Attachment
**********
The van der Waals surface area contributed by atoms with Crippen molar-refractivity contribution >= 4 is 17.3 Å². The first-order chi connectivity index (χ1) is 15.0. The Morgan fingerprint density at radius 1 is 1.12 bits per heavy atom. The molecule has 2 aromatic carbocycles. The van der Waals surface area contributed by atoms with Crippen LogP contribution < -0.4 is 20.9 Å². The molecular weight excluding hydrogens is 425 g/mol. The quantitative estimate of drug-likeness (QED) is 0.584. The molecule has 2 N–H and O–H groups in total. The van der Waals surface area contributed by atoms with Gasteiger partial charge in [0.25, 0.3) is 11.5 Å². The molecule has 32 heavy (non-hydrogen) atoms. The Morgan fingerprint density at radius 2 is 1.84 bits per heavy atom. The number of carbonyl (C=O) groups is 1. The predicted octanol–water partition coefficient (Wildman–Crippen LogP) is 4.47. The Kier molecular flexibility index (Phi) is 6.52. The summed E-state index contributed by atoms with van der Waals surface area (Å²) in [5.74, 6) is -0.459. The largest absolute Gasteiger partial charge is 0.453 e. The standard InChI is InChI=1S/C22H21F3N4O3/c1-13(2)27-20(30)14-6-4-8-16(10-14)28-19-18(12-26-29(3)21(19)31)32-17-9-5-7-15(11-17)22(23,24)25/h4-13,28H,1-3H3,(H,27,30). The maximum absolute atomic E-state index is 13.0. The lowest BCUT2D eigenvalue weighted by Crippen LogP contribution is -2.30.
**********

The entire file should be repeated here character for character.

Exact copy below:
The van der Waals surface area contributed by atoms with Crippen molar-refractivity contribution >= 4 is 17.3 Å². The first-order chi connectivity index (χ1) is 15.0. The Morgan fingerprint density at radius 1 is 1.12 bits per heavy atom. The molecule has 2 aromatic carbocycles. The van der Waals surface area contributed by atoms with Crippen LogP contribution < -0.4 is 20.9 Å². The molecular weight excluding hydrogens is 425 g/mol. The quantitative estimate of drug-likeness (QED) is 0.584. The molecule has 2 N–H and O–H groups in total. The van der Waals surface area contributed by atoms with Gasteiger partial charge in [0.25, 0.3) is 11.5 Å². The molecule has 32 heavy (non-hydrogen) atoms. The Morgan fingerprint density at radius 2 is 1.84 bits per heavy atom. The number of carbonyl (C=O) groups is 1. The predicted octanol–water partition coefficient (Wildman–Crippen LogP) is 4.47. The Kier molecular flexibility index (Phi) is 6.52. The summed E-state index contributed by atoms with van der Waals surface area (Å²) in [5.74, 6) is -0.459. The largest absolute Gasteiger partial charge is 0.453 e. The standard InChI is InChI=1S/C22H21F3N4O3/c1-13(2)27-20(30)14-6-4-8-16(10-14)28-19-18(12-26-29(3)21(19)31)32-17-9-5-7-15(11-17)22(23,24)25/h4-13,28H,1-3H3,(H,27,30). The maximum absolute atomic E-state index is 13.0. The lowest BCUT2D eigenvalue weighted by Crippen LogP contribution is -2.30.